Climate change has claimed its 1st mammal and more species are expected to follow | 8/10/2018 | Staff
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February - Government - Extinction - Bramble - Cay

In late February, the Australian government recognized the extinction of the Bramble Cay melomys, and it is probably the first mammal to go extinct due to "human-induced climate change," or anthropogenic climate change, according to a report by Queensland scientists.

According to multiple studies published in peer-reviewed scientific journals, 97 percent or more of actively publishing climate scientists have arrived at the hypothesis that "climate-warming trends over the past century are extremely likely due to human activities."

Oregon - Institute - Science - Medicine - Petition

However, the Oregon Institute of Science and Medicine and its Petition Project stands by Frederick Seitz, an American physicist, and his stance that "there is no convincing scientific evidence that human release of carbon dioxide, methane or other greenhouse gases is causing or will, in the foreseeable future, cause catastrophic heating of the Earth's atmosphere and disruption of the Earth's climate."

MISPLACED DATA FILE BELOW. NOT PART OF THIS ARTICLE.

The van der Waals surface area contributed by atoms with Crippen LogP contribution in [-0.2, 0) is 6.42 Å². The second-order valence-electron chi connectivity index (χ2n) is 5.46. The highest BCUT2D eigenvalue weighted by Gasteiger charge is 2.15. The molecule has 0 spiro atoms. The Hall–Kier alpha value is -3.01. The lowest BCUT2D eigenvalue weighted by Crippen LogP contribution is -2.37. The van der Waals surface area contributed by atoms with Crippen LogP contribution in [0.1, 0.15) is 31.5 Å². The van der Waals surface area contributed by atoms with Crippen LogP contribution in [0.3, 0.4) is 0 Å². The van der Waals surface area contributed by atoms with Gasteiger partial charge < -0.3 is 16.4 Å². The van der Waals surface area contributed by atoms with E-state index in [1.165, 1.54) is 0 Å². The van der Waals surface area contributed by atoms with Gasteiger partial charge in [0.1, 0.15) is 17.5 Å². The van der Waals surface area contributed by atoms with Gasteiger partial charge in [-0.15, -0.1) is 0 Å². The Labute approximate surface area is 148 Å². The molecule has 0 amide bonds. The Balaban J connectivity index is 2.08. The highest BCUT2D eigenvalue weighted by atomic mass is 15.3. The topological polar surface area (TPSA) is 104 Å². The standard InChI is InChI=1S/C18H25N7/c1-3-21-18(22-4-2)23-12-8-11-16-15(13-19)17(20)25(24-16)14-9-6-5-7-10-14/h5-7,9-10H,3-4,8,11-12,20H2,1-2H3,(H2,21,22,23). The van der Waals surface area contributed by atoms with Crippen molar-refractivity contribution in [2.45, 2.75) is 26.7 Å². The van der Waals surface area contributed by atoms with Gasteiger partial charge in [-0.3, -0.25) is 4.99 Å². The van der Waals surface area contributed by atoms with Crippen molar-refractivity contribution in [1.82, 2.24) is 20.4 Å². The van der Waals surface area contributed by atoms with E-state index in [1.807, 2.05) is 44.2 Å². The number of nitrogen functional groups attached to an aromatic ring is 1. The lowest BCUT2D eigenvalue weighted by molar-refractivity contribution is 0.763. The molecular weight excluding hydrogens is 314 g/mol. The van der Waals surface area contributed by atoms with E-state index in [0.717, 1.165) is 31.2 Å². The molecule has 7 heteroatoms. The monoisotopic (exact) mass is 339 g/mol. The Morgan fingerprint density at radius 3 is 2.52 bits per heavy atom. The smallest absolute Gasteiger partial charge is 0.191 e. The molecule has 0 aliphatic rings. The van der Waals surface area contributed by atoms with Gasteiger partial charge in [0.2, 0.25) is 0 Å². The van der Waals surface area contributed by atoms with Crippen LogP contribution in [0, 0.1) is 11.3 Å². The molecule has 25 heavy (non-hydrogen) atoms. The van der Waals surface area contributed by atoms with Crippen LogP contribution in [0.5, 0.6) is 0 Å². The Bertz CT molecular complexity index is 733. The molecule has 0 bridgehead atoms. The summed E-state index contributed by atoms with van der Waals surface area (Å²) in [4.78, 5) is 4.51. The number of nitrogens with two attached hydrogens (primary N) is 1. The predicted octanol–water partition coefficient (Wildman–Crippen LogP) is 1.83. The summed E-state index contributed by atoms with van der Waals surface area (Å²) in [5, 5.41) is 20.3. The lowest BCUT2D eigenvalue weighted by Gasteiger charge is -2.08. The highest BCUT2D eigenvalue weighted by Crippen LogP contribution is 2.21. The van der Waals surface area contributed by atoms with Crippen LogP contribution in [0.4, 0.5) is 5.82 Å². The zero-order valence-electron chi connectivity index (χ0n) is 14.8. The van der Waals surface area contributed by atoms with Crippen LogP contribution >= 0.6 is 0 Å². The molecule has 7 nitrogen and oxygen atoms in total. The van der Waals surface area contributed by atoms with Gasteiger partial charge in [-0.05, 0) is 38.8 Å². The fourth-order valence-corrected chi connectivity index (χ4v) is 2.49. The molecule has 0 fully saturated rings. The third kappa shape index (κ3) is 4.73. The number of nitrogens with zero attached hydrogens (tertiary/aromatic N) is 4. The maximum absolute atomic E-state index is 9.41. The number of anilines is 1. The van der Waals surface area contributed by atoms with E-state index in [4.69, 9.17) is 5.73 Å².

The petition also takes the stance that, in fact, there is "substantial scientific evidence that increases in atmospheric carbon dioxide produce many beneficial effects upon the natural plant and animal environments of the Earth."

Scientists - Petition

About 31,000 American scientists have signed the petition.

About 18 scientific associations have made statements on climate change along with the U.S. National Academy of Sciences, the U.S. Global Change Research Program and the Intergovernmental Panel on Climate Change.

International - Union - Conservation - Nature - IUCN

The International Union for Conservation of Nature (IUCN) notes that anthropogenic climate change is "increasingly being acknowledged as one of the greatest threats to biodiversity and human societies alike."

Regardless of your stance on the cause of climate change, here are some of its effects that have put certain species at risk of extinction according to the IUCN.

Global - Climate - Report - Land - Temperature

According to the 2018 Global Climate Report, the yearly global land and ocean temperature has increased at an average of 0.07 degrees Celsius, or 13 degrees Fahrenheit each decade since 1880. However, the average rate of...
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